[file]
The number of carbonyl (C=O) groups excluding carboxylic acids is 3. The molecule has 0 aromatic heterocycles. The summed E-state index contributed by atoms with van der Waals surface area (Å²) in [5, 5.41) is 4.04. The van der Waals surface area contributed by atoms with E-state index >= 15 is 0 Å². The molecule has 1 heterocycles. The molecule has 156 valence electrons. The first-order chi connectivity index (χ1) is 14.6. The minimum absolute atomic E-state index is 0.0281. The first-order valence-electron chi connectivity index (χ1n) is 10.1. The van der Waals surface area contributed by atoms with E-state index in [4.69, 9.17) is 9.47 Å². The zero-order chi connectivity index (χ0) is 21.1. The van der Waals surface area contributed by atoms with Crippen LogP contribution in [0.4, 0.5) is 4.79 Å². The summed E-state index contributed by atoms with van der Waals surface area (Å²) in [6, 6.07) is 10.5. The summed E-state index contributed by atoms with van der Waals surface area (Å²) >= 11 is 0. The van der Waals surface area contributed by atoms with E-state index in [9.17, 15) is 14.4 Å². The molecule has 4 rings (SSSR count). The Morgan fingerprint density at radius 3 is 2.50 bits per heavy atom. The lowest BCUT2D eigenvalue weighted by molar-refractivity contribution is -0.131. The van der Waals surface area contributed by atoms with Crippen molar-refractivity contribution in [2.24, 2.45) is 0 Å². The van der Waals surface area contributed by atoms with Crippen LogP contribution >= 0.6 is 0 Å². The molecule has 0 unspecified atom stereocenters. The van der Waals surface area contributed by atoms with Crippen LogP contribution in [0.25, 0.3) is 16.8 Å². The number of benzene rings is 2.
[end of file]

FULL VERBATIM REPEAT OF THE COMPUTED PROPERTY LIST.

The number of carbonyl (C=O) groups excluding carboxylic acids is 3. The molecule has 0 aromatic heterocycles. The summed E-state index contributed by atoms with van der Waals surface area (Å²) in [5, 5.41) is 4.04. The van der Waals surface area contributed by atoms with E-state index >= 15 is 0 Å². The molecule has 1 heterocycles. The molecule has 156 valence electrons. The first-order chi connectivity index (χ1) is 14.6. The minimum absolute atomic E-state index is 0.0281. The first-order valence-electron chi connectivity index (χ1n) is 10.1. The van der Waals surface area contributed by atoms with E-state index in [4.69, 9.17) is 9.47 Å². The zero-order chi connectivity index (χ0) is 21.1. The van der Waals surface area contributed by atoms with Crippen LogP contribution in [0.4, 0.5) is 4.79 Å². The summed E-state index contributed by atoms with van der Waals surface area (Å²) in [6, 6.07) is 10.5. The summed E-state index contributed by atoms with van der Waals surface area (Å²) >= 11 is 0. The van der Waals surface area contributed by atoms with E-state index in [9.17, 15) is 14.4 Å². The molecule has 4 rings (SSSR count). The Morgan fingerprint density at radius 3 is 2.50 bits per heavy atom. The lowest BCUT2D eigenvalue weighted by molar-refractivity contribution is -0.131. The van der Waals surface area contributed by atoms with Crippen molar-refractivity contribution in [2.24, 2.45) is 0 Å². The van der Waals surface area contributed by atoms with Crippen LogP contribution >= 0.6 is 0 Å². The molecule has 0 unspecified atom stereocenters. The van der Waals surface area contributed by atoms with Crippen LogP contribution in [0.25, 0.3) is 16.8 Å². The number of benzene rings is 2.